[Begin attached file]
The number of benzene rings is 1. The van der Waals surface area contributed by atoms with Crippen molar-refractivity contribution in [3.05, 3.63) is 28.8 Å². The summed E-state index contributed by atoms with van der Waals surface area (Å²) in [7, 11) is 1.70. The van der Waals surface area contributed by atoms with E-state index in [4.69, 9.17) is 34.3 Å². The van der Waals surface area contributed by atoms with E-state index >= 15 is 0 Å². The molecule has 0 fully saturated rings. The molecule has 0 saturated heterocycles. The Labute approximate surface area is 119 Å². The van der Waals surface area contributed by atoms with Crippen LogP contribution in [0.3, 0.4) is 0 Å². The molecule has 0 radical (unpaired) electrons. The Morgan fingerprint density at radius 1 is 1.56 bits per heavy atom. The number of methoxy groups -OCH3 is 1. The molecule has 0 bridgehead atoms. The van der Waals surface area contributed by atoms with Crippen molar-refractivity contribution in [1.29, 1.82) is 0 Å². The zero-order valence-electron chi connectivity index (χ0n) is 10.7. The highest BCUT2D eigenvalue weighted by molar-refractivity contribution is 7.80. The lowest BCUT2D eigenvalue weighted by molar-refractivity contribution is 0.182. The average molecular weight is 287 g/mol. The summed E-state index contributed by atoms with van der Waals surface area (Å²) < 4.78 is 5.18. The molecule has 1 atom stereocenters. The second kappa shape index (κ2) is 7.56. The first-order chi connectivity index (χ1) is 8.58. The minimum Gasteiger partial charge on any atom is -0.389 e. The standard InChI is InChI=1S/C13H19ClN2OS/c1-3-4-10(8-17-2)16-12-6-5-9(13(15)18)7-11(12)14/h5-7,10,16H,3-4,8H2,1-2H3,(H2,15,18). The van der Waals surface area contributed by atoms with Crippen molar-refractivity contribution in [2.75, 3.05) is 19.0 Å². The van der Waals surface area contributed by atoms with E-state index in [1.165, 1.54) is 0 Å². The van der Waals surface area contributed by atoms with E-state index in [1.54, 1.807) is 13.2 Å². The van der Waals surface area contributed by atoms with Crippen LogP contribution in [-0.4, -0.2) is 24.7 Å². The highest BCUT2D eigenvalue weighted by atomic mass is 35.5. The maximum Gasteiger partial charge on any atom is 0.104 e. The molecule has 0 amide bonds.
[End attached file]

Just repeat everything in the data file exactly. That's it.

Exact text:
The number of benzene rings is 1. The van der Waals surface area contributed by atoms with Crippen molar-refractivity contribution in [3.05, 3.63) is 28.8 Å². The summed E-state index contributed by atoms with van der Waals surface area (Å²) in [7, 11) is 1.70. The van der Waals surface area contributed by atoms with E-state index in [4.69, 9.17) is 34.3 Å². The van der Waals surface area contributed by atoms with E-state index >= 15 is 0 Å². The molecule has 0 fully saturated rings. The molecule has 0 saturated heterocycles. The Labute approximate surface area is 119 Å². The van der Waals surface area contributed by atoms with Crippen LogP contribution in [0.3, 0.4) is 0 Å². The molecule has 0 radical (unpaired) electrons. The Morgan fingerprint density at radius 1 is 1.56 bits per heavy atom. The number of methoxy groups -OCH3 is 1. The molecule has 0 bridgehead atoms. The van der Waals surface area contributed by atoms with Crippen molar-refractivity contribution in [1.29, 1.82) is 0 Å². The zero-order valence-electron chi connectivity index (χ0n) is 10.7. The highest BCUT2D eigenvalue weighted by molar-refractivity contribution is 7.80. The lowest BCUT2D eigenvalue weighted by molar-refractivity contribution is 0.182. The average molecular weight is 287 g/mol. The summed E-state index contributed by atoms with van der Waals surface area (Å²) < 4.78 is 5.18. The molecule has 1 atom stereocenters. The second kappa shape index (κ2) is 7.56. The first-order chi connectivity index (χ1) is 8.58. The minimum Gasteiger partial charge on any atom is -0.389 e. The standard InChI is InChI=1S/C13H19ClN2OS/c1-3-4-10(8-17-2)16-12-6-5-9(13(15)18)7-11(12)14/h5-7,10,16H,3-4,8H2,1-2H3,(H2,15,18). The van der Waals surface area contributed by atoms with Crippen molar-refractivity contribution in [2.75, 3.05) is 19.0 Å². The van der Waals surface area contributed by atoms with E-state index in [1.165, 1.54) is 0 Å². The van der Waals surface area contributed by atoms with E-state index in [1.54, 1.807) is 13.2 Å². The van der Waals surface area contributed by atoms with Crippen LogP contribution in [-0.4, -0.2) is 24.7 Å². The highest BCUT2D eigenvalue weighted by atomic mass is 35.5. The maximum Gasteiger partial charge on any atom is 0.104 e. The molecule has 0 amide bonds.